- Support people – Treat people who have substance use and mental health problems with dignity and respect. Think about how you’d like others to act toward you if you were in the same situation.
- Include everyone – People with mental health and substance use problems have a right to take an equal part in society. Let’s make sure that happens.
Bell’s – Lets Talk (Stopping Stigma)
Language matters – Words to watch out for: “Schizo”, instead say a “Person with schizophrenia” or “Crazy”, instead say a “Person with a mental illness
Educate yourself – Stigma has been around for a long time, and knowing the facts and myths about mental illness can be a great way to help end the stigma. Read about facts and myths, and become a stigma buster.
Be kind – Simple kindness can make a world of difference. Whether it be a smile, being a good listener or an invitation for coffee and a chat, these simple acts of kindness can help open up the conversation and let someone know you are there for them. Expressions like “You’ll get over it” and “Just relax” can minimize how a person is feeling. Instead offer your support and say “I’m sorry you aren’t feeling well.” Ask what you can do to help.
Listen and ask – Mental illness is a very common form of human pain and suffering. Being a good listener and asking how you can help, sometimes just even being there for people you care about, can be the first step in recovery.
Talk about it – Break the silence.
Did you know?
- 1 person in 5 in Canada (over 6 million people) will have a mental health problem during their lifetime.
- 1 in 7 Canadians aged 15 and older (about 3.5 million people) have alcohol-related problems; 1 in 20 (about 1.5 million) have cannabis-related concerns; and some have problems with cocaine, speed, ecstasy (and other hallucinogens), heroin and other illegal drugs.
- Mental health and substance use problems affect people of all ages, education and income levels, religions, cultures and types of jobs.
Why do people develop mental health and substance use problems?
There are many reasons why people develop mental health and substance use problems:
- Some are genetic or biological—people are born with them.
- Some come from people’s experiences—such as stressful situations in their childhood; at school or work; or in places where they lived with injustice, violence or war.
- And sometimes we simply don’t know why a problem has developed.
Regardless of why and how they develop, mental health and substance use problems are health problems—just like cancer, arthritis, diabetes and heart attacks.
So why are people with substance use and mental health problems looked upon differently?
Stigma refers to negative attitudes (prejudice) and negative behaviour (discrimination) toward people with substance use and mental health problems.
- having fixed ideas and judgments—such as thinking that people with substance use and mental health problems are not normal or not like us; that they caused their own problems; or that they can simply get over their problems if they want to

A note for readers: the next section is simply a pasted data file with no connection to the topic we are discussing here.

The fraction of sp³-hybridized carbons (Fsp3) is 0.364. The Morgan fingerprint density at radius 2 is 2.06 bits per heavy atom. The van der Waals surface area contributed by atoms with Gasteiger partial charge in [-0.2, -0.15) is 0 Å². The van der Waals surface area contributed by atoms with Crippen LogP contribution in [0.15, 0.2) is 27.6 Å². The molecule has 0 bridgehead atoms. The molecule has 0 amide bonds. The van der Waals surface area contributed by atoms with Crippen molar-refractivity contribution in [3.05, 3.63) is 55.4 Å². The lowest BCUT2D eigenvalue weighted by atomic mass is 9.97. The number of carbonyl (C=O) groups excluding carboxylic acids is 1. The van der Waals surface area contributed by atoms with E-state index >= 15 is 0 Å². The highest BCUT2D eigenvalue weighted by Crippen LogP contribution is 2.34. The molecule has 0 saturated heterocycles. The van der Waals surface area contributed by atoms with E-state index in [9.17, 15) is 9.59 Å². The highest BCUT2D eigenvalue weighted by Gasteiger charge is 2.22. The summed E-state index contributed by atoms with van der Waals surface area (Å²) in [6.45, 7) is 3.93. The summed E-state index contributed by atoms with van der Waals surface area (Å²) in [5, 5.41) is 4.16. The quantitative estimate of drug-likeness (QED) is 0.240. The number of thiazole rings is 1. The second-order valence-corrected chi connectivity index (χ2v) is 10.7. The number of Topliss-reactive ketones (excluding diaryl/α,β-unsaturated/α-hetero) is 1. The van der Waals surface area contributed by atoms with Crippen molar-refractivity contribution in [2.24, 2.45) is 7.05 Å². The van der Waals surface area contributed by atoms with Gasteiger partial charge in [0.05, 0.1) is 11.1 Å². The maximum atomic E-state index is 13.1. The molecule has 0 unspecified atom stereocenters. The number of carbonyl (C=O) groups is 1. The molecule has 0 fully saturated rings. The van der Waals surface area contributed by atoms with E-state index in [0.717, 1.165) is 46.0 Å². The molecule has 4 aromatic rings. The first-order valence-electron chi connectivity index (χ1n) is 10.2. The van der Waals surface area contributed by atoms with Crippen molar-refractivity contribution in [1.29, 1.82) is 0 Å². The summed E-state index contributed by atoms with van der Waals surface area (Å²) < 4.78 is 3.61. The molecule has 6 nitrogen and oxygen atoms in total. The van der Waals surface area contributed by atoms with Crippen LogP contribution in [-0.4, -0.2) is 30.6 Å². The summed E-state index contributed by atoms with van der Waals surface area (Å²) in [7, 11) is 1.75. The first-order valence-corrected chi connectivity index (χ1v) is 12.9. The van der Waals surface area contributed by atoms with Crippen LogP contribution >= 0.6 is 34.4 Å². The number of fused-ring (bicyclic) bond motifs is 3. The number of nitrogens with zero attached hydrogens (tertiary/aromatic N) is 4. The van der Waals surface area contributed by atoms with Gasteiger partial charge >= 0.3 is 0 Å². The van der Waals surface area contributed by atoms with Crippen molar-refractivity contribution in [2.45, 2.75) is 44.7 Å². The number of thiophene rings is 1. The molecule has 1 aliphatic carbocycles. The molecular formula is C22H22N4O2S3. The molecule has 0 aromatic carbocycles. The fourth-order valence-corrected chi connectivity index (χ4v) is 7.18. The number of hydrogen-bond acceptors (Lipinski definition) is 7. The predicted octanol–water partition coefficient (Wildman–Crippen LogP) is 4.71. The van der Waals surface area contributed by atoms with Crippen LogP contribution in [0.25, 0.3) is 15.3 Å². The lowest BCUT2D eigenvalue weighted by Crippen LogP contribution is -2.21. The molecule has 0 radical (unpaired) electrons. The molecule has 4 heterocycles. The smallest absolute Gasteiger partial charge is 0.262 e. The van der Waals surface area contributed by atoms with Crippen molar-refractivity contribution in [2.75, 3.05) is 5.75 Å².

- fearing and avoiding what we don’t understand—such as excluding people with substance use and mental health problems from regular parts of life (for example, from having a job or a safe place to live).
What are the effects of prejudice and discrimination?
Prejudice and discrimination exclude people with mental health and substance use problems from activities that are open to other people.
This limits people’s ability to:
- get and keep a job
- get and keep a safe place to live
- get health care (including treatment for substance use and mental health problems) and other support
- be accepted by their family, friends and community
- find and make friends or have other long-term relationships
- take part in social activities.
Prejudice and discrimination often become internalized by people with mental health and substance use problems.
This leads them to:
- believe the negative things that other people and the media say about them (self-stigma) have lower self-esteem because they feel guilt and shame.
- Prejudice and discrimination contribute to people with mental health and substance use problems keeping their problems a secret.
As a result:
- they avoid getting the help they need their mental health or substance use problems are less likely to decrease or go away.
Bells Lets Talk – Ways to help; Speak Up
Bells Lets Talk – Ways to help – Tool Kit (How to Speak Up)
Mental Health Commission – Information about Stigma and Discrimination.
CMHA – Information about Stigma and Discrimination.
Mental Health . org – Information about Stigma and Discrimination.
Psychology Today – Information about Stigma
Time To Change – Time to Talk
Mend The Mind – Myths about Mental Illness
CMHA – Myths about Mental Illness
Disordered Living – Myths about Mental Health Medication
Mental Health . gov – Myths about Mental Health Medication
Understanding the impact of stigma on people with mental illness (Article): https://www.ncbi.nlm.nih.gov/pmc/articles/PMC1489832/
Mental Health Stigma: Society, Individuals, and the Profession (Article) https://www.ncbi.nlm.nih.gov/pmc/articles/PMC3248273/
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Rachel Page ♥